“For to be free is not merely to cast off one’s chains, but to live in a way that respects and enhances the freedom of others.”
– Long Walk to Freedom
On 18 July 2018, it will be the 100th birthday of Nelson Mandela. Our former president. The man who shaped our country and became an international icon. What better way to celebrate than to visit the landmarks dedicated to his honour in Cape Town?
Four statues stand resolute in bronze, glimmering in the sunlight: Albert Luthuli, Desmond Tutu, F.W. de Klerk and Nelson Mandela. These are South Africa’s four Nobel peace prize Laureates.
The bronze sculptures of the four Laureates were created by internationally acclaimed artist Claudette Schreuders. They reflect the ambiguities of the search for an “African” identity in post-apartheid 21st Century. The fifth sculpture in the square, “Peace and Democracy”, created by Noria Mabasa, acknowledges the contribution of women and children to the attainment of peace in South Africa.
You don’t have to travel far until you see the giant display of Nelson Mandela’s bright smile in a colourful mosaic stretching almost the full height of the building. This is a tribute to the larger than life imprint he made in so many hearts around the world.
The commissioned work by Parliament was done with the hope of gathering people when visiting Parliament and inspiring public memory of the long road to democracy.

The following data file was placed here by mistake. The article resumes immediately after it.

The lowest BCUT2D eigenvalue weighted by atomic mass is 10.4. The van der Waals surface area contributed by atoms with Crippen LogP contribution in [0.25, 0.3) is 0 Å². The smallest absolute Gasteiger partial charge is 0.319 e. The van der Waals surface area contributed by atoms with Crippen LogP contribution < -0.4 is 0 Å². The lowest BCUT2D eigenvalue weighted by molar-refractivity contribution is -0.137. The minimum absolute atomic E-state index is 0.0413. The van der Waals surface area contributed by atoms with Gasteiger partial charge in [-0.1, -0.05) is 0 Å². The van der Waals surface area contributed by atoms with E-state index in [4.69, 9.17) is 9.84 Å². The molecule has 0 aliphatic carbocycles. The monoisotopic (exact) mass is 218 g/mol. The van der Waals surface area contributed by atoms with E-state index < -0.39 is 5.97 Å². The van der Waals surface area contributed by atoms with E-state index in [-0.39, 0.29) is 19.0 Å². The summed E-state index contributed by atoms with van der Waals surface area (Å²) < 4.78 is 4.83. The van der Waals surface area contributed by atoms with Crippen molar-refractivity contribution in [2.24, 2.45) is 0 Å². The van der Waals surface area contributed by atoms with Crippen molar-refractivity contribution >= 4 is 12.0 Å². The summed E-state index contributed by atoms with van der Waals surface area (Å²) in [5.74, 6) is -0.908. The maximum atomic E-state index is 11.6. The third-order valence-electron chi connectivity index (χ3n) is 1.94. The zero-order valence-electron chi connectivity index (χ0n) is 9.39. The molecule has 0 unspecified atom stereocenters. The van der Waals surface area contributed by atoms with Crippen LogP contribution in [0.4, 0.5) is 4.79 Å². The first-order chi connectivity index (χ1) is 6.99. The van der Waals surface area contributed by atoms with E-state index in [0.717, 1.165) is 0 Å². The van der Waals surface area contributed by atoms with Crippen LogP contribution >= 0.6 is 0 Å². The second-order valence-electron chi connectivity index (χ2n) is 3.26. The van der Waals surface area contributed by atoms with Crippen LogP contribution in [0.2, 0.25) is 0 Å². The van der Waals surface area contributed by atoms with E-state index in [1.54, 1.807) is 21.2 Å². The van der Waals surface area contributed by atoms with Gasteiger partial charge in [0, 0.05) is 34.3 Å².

In celebration of twenty years of democracy, the 2.28-meter bronze sculpture of Nelson Mandela was unveiled. A massive event in South Africa in April of 2014. “By unveiling this statue, Parliament is declaring that we will continue to walk in Tata’s footsteps, that we will continue to draw lessons and inspiration from his exemplary life and that we will continue to honour his memory”.
You stretch your arms out and breathe in deeply as you look upon the stunning horizon over the ocean. You squint your eyes in the bright sun and gaze through a pair of giant, stainless steel Ray-Ban spectacles. What you see through these spectacles is another famous landmark, “Robben Island.”
These sunglasses were designed by an artist named Michael Elion as a tribute to Nelson Mandela on the eve of 20 years of democracy in South Africa. While looking at Robben Island, which in its own right is one of our country’s most important monuments. It reminds us of Madiba’s imprisonment and his “long walk to freedom.”
“It links us to the mind of a man whose incredible capacity to transcend enduring physical hardship, with unwavering mental fortitude and dignity, transformed the consciousness of an entire country and left a giant and lasting legacy to the world. The lenses in the sculpture are clear, they symbolise the invisible barriers and prejudices that exist in our perceptions and shape the way we view the world. Do we see the island as a paradise that represents our hopes and dreams or is it actually a prison and place of banishment? PERCEIVING FREEDOM is a testament to the power of the mind,” said Elion.
On the corner of Buitengracht and Darling Streets, you’ll find one of the last major Victorian buildings in Cape Town. With its beautiful Italian Renaissance architecture and 39 bells, it’s a building that has seen the remarkable journey of South Africa since 1900. On 11 February 1990, Nelson Mandela made his first public speech after his release from the balcony. His opening words: “My friends, comrades and fellow South Africans, I greet you all in the name of peace, democracy and freedom for all. I stand here before you not as a prophet but as a humble servant of you, the people.”